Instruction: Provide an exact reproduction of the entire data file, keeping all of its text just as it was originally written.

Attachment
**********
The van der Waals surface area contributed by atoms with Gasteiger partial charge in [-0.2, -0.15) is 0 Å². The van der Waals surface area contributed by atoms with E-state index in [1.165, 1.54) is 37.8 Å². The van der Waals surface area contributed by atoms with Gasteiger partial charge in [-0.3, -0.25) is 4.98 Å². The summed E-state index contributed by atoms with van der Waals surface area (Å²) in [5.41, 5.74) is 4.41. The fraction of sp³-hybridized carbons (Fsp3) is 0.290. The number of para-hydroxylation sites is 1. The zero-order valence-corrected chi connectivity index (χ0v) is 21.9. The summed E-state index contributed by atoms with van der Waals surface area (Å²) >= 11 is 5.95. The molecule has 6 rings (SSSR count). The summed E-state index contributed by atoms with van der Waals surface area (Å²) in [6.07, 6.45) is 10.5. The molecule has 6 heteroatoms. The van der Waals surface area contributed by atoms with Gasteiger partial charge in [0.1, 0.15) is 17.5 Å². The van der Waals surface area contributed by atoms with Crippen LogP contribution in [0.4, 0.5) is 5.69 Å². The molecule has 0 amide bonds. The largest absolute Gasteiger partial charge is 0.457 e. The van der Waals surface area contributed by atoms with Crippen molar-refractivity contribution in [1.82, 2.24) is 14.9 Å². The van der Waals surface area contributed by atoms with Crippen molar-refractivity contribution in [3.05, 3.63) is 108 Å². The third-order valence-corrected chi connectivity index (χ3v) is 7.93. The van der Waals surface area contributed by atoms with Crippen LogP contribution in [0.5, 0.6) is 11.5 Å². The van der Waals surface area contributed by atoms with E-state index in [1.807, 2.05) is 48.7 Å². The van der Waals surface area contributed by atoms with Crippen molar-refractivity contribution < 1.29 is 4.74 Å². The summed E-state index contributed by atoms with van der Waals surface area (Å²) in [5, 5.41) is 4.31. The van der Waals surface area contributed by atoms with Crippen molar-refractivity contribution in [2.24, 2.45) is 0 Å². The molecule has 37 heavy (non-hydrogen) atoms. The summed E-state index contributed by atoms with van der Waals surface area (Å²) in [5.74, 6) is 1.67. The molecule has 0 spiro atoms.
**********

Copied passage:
The van der Waals surface area contributed by atoms with Gasteiger partial charge in [-0.2, -0.15) is 0 Å². The van der Waals surface area contributed by atoms with E-state index in [1.165, 1.54) is 37.8 Å². The van der Waals surface area contributed by atoms with Gasteiger partial charge in [-0.3, -0.25) is 4.98 Å². The summed E-state index contributed by atoms with van der Waals surface area (Å²) in [5.41, 5.74) is 4.41. The fraction of sp³-hybridized carbons (Fsp3) is 0.290. The number of para-hydroxylation sites is 1. The zero-order valence-corrected chi connectivity index (χ0v) is 21.9. The summed E-state index contributed by atoms with van der Waals surface area (Å²) >= 11 is 5.95. The molecule has 6 rings (SSSR count). The summed E-state index contributed by atoms with van der Waals surface area (Å²) in [6.07, 6.45) is 10.5. The molecule has 6 heteroatoms. The van der Waals surface area contributed by atoms with Gasteiger partial charge in [0.1, 0.15) is 17.5 Å². The van der Waals surface area contributed by atoms with Crippen LogP contribution in [0.4, 0.5) is 5.69 Å². The molecule has 0 amide bonds. The largest absolute Gasteiger partial charge is 0.457 e. The van der Waals surface area contributed by atoms with Crippen molar-refractivity contribution in [1.82, 2.24) is 14.9 Å². The van der Waals surface area contributed by atoms with Crippen molar-refractivity contribution in [3.05, 3.63) is 108 Å². The third-order valence-corrected chi connectivity index (χ3v) is 7.93. The van der Waals surface area contributed by atoms with Crippen LogP contribution in [0.5, 0.6) is 11.5 Å². The van der Waals surface area contributed by atoms with E-state index in [1.807, 2.05) is 48.7 Å². The van der Waals surface area contributed by atoms with Crippen molar-refractivity contribution < 1.29 is 4.74 Å². The summed E-state index contributed by atoms with van der Waals surface area (Å²) in [5, 5.41) is 4.31. The van der Waals surface area contributed by atoms with Crippen molar-refractivity contribution in [2.24, 2.45) is 0 Å². The molecule has 37 heavy (non-hydrogen) atoms. The summed E-state index contributed by atoms with van der Waals surface area (Å²) in [5.74, 6) is 1.67. The molecule has 0 spiro atoms.